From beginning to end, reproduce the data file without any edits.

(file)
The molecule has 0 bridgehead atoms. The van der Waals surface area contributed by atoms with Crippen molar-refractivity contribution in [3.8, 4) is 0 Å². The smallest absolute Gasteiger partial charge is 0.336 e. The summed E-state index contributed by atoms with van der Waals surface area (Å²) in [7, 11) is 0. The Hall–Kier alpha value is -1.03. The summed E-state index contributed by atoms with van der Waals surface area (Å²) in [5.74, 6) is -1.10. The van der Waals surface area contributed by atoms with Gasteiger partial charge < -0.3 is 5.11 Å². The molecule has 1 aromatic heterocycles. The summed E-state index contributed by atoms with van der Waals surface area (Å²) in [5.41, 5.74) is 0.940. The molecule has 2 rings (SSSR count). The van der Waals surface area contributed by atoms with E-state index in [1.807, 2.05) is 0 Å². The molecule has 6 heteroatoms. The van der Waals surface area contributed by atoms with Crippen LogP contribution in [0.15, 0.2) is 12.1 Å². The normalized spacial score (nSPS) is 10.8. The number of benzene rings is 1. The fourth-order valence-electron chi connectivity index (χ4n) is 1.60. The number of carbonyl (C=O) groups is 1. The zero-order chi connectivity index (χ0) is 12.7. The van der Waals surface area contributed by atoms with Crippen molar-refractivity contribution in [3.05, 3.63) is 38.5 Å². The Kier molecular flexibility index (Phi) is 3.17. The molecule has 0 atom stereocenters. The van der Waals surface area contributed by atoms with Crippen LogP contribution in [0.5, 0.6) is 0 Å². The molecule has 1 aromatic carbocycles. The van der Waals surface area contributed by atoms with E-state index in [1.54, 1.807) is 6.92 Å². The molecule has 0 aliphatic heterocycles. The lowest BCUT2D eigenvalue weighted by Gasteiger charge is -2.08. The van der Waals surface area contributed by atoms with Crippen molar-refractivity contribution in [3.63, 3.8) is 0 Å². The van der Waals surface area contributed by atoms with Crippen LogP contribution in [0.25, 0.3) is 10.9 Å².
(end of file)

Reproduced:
The molecule has 0 bridgehead atoms. The van der Waals surface area contributed by atoms with Crippen molar-refractivity contribution in [3.8, 4) is 0 Å². The smallest absolute Gasteiger partial charge is 0.336 e. The summed E-state index contributed by atoms with van der Waals surface area (Å²) in [7, 11) is 0. The Hall–Kier alpha value is -1.03. The summed E-state index contributed by atoms with van der Waals surface area (Å²) in [5.74, 6) is -1.10. The van der Waals surface area contributed by atoms with Gasteiger partial charge < -0.3 is 5.11 Å². The molecule has 1 aromatic heterocycles. The summed E-state index contributed by atoms with van der Waals surface area (Å²) in [5.41, 5.74) is 0.940. The molecule has 2 rings (SSSR count). The van der Waals surface area contributed by atoms with E-state index in [1.807, 2.05) is 0 Å². The molecule has 6 heteroatoms. The van der Waals surface area contributed by atoms with Crippen LogP contribution in [0.15, 0.2) is 12.1 Å². The normalized spacial score (nSPS) is 10.8. The number of benzene rings is 1. The fourth-order valence-electron chi connectivity index (χ4n) is 1.60. The number of carbonyl (C=O) groups is 1. The zero-order chi connectivity index (χ0) is 12.7. The van der Waals surface area contributed by atoms with Crippen molar-refractivity contribution in [3.05, 3.63) is 38.5 Å². The Kier molecular flexibility index (Phi) is 3.17. The molecule has 0 atom stereocenters. The van der Waals surface area contributed by atoms with Crippen LogP contribution in [0.5, 0.6) is 0 Å². The molecule has 1 aromatic carbocycles. The van der Waals surface area contributed by atoms with E-state index in [1.54, 1.807) is 6.92 Å². The molecule has 0 aliphatic heterocycles. The lowest BCUT2D eigenvalue weighted by Gasteiger charge is -2.08. The van der Waals surface area contributed by atoms with Crippen molar-refractivity contribution in [3.63, 3.8) is 0 Å². The van der Waals surface area contributed by atoms with Crippen LogP contribution in [0.25, 0.3) is 10.9 Å².